Mediation works by sitting down with a neutral third party, who acts to facilitate a productive conversation about the matters you need to resolve. They don’t offer specific legal advice or take sides. Instead, they act to make sure you stay on the right track and are able to remain civil.
4. Carefully Research the Legal Support You Want
Instructing a divorce solicitor is a daunting prospect. So, you could be mistaken for simply picking the first one you find after a quick Google search. However, it’s crucial that you do some careful research when choosing a solicitor, as this could have a huge effect on your costs, both in the short term and the long term.
You will likely have to balance out their fees against their relative experience. You may find a solicitor who offers a free initial consultation but then works on an hourly rate, compared to a solicitor who provides fixed fees. Weigh up how much you ideally want to spend and look for any notable solicitors who work in that price range.
5. Trust the Advice of Your Legal Representative
Speaking of divorce solicitors, trust their advice! While, yes, there may be a very small chance that they make mistakes, they are highly likely to have been through the divorce process with many other clients before and will have substantial experience.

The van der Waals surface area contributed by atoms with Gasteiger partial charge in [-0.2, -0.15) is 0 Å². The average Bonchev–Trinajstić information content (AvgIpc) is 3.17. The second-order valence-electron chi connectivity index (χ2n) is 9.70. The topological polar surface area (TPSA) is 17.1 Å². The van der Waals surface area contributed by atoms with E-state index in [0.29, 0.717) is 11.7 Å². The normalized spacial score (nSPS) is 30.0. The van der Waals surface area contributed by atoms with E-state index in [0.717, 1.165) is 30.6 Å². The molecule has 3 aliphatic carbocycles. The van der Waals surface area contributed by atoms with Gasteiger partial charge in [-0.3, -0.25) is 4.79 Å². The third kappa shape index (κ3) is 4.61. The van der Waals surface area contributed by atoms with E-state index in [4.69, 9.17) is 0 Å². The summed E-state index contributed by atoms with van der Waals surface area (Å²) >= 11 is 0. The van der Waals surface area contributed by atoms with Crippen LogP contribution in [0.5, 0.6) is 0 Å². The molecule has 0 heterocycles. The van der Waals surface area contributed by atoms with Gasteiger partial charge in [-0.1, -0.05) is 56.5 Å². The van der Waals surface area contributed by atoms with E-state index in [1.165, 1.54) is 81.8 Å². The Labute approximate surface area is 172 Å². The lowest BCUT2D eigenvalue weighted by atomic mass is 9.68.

If you trust their advice, you’ll be saving yourself plenty of avoidable issues and reduce the need for proceedings to drag on for longer than they should.
6. Use a Nuptial Agreement
Many couples now choose to sign a pre-nuptial agreement prior to or after getting married. These agreements, while not strictly legally binding, offer a clear framework for how assets should be split in the event of a divorce. So long as the agreement fulfils certain criteria, a judge will uphold it if it ends up being contested.
This type of agreement will provide some much-needed clarity and reduce the potential for disputes over the more contentious matters such as finances.
7. Don’t Rush the Process
If you’re getting divorced, you’ll probably want the process to be done and dusted as soon as possible so you can move on with the next chapter in your life. That’s understandable, but you need to be sure that you aren’t cutting any corners or taking shortcuts that could end up costing you.
Take your time to find the right solicitor, carefully think about how you would like to make arrangements during the divorce and consider your partner’s requests. That way, your divorce will be well thought out, and the chances of going through costly court proceedings will be greatly reduced.
Are There Any Other Ways You Can Reduce the Cost of a Divorce?
In this post, we’ve covered some simple tips to keep in mind if you and your former partner want to keep the costs of a divorce to a minimum.
Are there any other ways of reducing the cost of a divorce? If so, feel free to leave a comment with your suggestions below.
Please be advised that this article is for general informational purposes only, and should not be used as a substitute for advice from a trained legal professional. Be sure to consult a lawyer/solicitor if you’re seeking advice on the law. We are not liable for risks or issues associated with using or acting upon the information on this site.